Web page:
Winston accomplished an NFL first with 30+ touchdowns and 30+ interceptions in his last season with Tampa Bay. He went to New Orleans, backed up Drew Brees for a year, and then he was putting up terrific numbers as the starter until he blew an ACL against Tampa Bay. He’s healthy and back this season, and few players have a higher ceiling in terms of talent and motivation.
Tua Tagovailoa (Miami)
Tagovailoa does decently in an RPO setting, but if you can get pressure on him in the pocket, he will turn the ball over. How far can he throw the ball down the field with accuracy? We’ll see this now that Tyreek Hill is in town.
Jared Goff (Detroit)
The Lions started 0-6 with Goff, including a 44-6 humiliation at the hands of the Eagles. Dan Campbell started calling plays, and the team went 3-4-1, with Goff going 3-2-1, completing 68% of his passes and posting an 11:2 TD:INT ratio in those six games. Could he be ready to do better this year?
→Sophomore Seasons on the Hot Seat
Zach Wilson (N.Y. Jets)
Wilson completed 55 percent of his passes and had a 9:11 TD:INT ratio his rookie season. His quarterback rating was the worst in the NFL, and he came in 31st in yards per attempt. The line in front of him should be better this season, as should the defense.
Justin Fields (Chicago)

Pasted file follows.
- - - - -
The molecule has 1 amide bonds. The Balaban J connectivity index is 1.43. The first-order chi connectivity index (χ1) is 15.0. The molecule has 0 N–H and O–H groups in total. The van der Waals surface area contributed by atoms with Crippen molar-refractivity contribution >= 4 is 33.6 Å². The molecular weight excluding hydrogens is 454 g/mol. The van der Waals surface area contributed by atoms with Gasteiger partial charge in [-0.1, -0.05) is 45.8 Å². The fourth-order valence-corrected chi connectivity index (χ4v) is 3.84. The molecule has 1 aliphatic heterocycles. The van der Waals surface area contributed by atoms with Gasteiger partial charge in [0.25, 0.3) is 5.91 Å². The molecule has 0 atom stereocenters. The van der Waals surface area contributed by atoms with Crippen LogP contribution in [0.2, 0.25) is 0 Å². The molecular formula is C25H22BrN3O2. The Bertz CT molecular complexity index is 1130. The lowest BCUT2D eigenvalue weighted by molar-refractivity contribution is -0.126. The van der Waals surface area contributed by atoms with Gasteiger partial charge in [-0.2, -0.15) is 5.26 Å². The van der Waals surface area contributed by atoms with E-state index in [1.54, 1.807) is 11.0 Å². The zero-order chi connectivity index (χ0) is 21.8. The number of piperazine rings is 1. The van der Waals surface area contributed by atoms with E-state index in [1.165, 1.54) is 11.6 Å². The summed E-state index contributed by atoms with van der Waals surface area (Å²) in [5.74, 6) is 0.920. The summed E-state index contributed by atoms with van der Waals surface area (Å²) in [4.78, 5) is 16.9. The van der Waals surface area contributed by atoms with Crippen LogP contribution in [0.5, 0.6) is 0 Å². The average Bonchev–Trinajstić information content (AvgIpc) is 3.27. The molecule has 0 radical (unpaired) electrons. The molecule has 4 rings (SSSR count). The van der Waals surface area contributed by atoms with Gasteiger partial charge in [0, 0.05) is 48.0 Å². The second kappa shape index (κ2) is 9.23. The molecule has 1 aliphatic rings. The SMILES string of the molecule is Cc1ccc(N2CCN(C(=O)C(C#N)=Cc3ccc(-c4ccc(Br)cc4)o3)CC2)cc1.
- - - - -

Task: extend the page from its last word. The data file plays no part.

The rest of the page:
Fields was given too many dropback plays last year behind an offensive line that can’t stop anyone. He does have a solid arm and can throw with accuracy, but the Bears need a lot more RPO and zone-read plays.
Trey Lance (San Francisco)
The 49ers are giving Lance the keys to the offense, and while he has a decent O-line and a stout defense, things didn’t look up until Deebo Samuel signed his extension.
Trevor Lawrence (Jacksonville)
In his rookie campaign, Lawrence had a 12:17 TD:INT ratio and the lowest yards per attempt for any quarterback starting more than five games. With a new coach and upgrades at quite a few positions, Lawrence should have more time in the pocket.
→One More Chance
Mitch Trubisky (Pittsburgh)
Mike Tomlin has a reputation for getting the most out of his players, and Trubisky wasn’t bad back in 2018. He had the third best QBR according to ESPN and added more to the offense with his running than any quarterback not named Josh Allen. The Bears forced him more into dropback passing, though, and his numbers suffered.
Carson Wentz (Washington)
There are times when Wentz puts up numbers, but when he thinks he needs to take over the game (or when he gets too much pressure) he turns the ball over. Also, he’s too cocky to listen to anyone else. That’s not a good combination.
Marcus Mariota (Atlanta)
In 2019, Mariota started six games for Tennessee, posting a 7:2 TD:INT ratio. However, he took 25 sacks and didn’t complete 60% of his passes. He is quick, but he will need to be behind that porous offensive line.
→Do Not Pick these Quarterbacks for your Fantasy Team
Daniel Jones (N.Y. Giants)
Jones is an exciting runner, but he keeps turning the ball over. He has 36 fumbles, the most in the NFL since he entered the league in 2019. He has also thrown 29 interceptions, which means 65 turnovers in 37 games from one player.
Geno Smith (Seattle)
Yes, the Seahawks also have Drew Lock, but Lock is even worse.